Manchester ATLAS (1962)


[The ATLAS control desk and programming details as operators left them.] [The engineer's control console] [ATLAS] [ATLAS] [Read-only memory from the ATLAS computer, 1962. Lancashire weavers made the wiring lattice.] [ATLAS]

Manchester, England; photos taken in 2002.

Corrections and further information

The information above is taken from the cards that were on the display in 2002. I received the following information from Peter Duncanson on alt.usage.english in November 2012.

The second control desk shown was not for the Atlas computer but for the later MU5 which was designed as a successor to Atlas.

The sign reading "Read-only memory from the ATLAS computer, 1962. Lancashire weavers made the wiring lattice" refers to a rack that is not shown.

The Fixed Store, as it was known, consisted of a woven lattice (insulated wires) with ferrite rods and copper rods inserted to represent ones and zeroes. The rods were in groups in plastic carriers which were on one side of the lattice. On the opposite side of the lattice was a layer of Plasticine to hold the rods.

The image at the bottom right of the Atlas page shows the rear of a rack of electronics. Front views of similar racks are shown here (I recognise the two men in that picture but can't put names to them.) Each rack has a stack of 10-ish horizontal "boxes" with printed circuit boards plugged into vertical sockets on a backplane.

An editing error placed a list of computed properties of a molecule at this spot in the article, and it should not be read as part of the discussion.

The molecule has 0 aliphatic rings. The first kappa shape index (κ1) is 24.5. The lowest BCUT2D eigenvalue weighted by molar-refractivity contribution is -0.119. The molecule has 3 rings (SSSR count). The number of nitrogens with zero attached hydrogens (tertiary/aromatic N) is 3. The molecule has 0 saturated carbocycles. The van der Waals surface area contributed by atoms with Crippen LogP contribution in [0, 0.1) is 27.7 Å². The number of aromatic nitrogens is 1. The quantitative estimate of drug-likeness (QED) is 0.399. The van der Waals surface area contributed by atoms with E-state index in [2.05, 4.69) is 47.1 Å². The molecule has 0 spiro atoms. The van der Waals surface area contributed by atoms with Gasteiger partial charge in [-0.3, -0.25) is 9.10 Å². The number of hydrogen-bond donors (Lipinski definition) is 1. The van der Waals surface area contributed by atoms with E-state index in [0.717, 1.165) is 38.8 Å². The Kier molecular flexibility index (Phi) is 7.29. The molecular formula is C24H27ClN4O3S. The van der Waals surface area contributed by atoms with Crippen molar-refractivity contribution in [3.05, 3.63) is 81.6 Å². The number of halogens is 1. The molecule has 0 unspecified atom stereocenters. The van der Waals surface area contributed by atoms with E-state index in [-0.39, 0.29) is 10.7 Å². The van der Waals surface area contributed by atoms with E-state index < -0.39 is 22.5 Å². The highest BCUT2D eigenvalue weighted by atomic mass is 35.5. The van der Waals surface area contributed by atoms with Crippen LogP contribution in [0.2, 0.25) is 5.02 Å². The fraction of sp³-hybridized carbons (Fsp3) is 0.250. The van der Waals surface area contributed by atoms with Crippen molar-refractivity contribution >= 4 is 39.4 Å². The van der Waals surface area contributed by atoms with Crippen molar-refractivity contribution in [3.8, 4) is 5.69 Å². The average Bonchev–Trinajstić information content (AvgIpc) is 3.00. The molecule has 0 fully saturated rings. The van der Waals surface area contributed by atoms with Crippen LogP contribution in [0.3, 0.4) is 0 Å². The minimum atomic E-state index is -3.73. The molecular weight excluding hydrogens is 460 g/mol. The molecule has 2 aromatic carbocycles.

I wrote a program to design the routing of the wiring on the backplane of each box. For obvious reasons I named the program "Birdsnest".

Apart from the fixed store lattice having been "woven by Lancashire weavers" there was a further, indirect, textile connection.

One of the University staff who designed the Atlas Control Unit was from China. I was told that he, Yao Chen (E.C.Y. Chen), had come to England to study Textile Technology at, I think, Huddersfield Tech. His father owned and ran a textile factor in China (near Shanghai(?)) and Yao was expecting to work in the business. However, the business was taken over by the communist government. Yao remained in England and transferred from textile technology to electrical engineering at Manchester University and was one of the designers of the central control unit of Atlas.

Another man who was a software expert on the Atlas project at the university was invited by a company that published knitting patterns to computerise the production of knitting patterns. He declined the offer but was chuckling about it for days afterwards.

Many of the people who produced the Supervisor (operating system) and applications software were based in London. They travelled to Manchester for a few days a week to test their programs and then returned to London to fix the bugs they had found. That meant that those of us permanently in Manchester didn't really get to know them as they didn't hang around to socialise. There were one or two with distinctive names that stuck in the memory. One of the applications designers whose surname became very well known some years later was Conway Berners-Lee, the father of Tim B-L.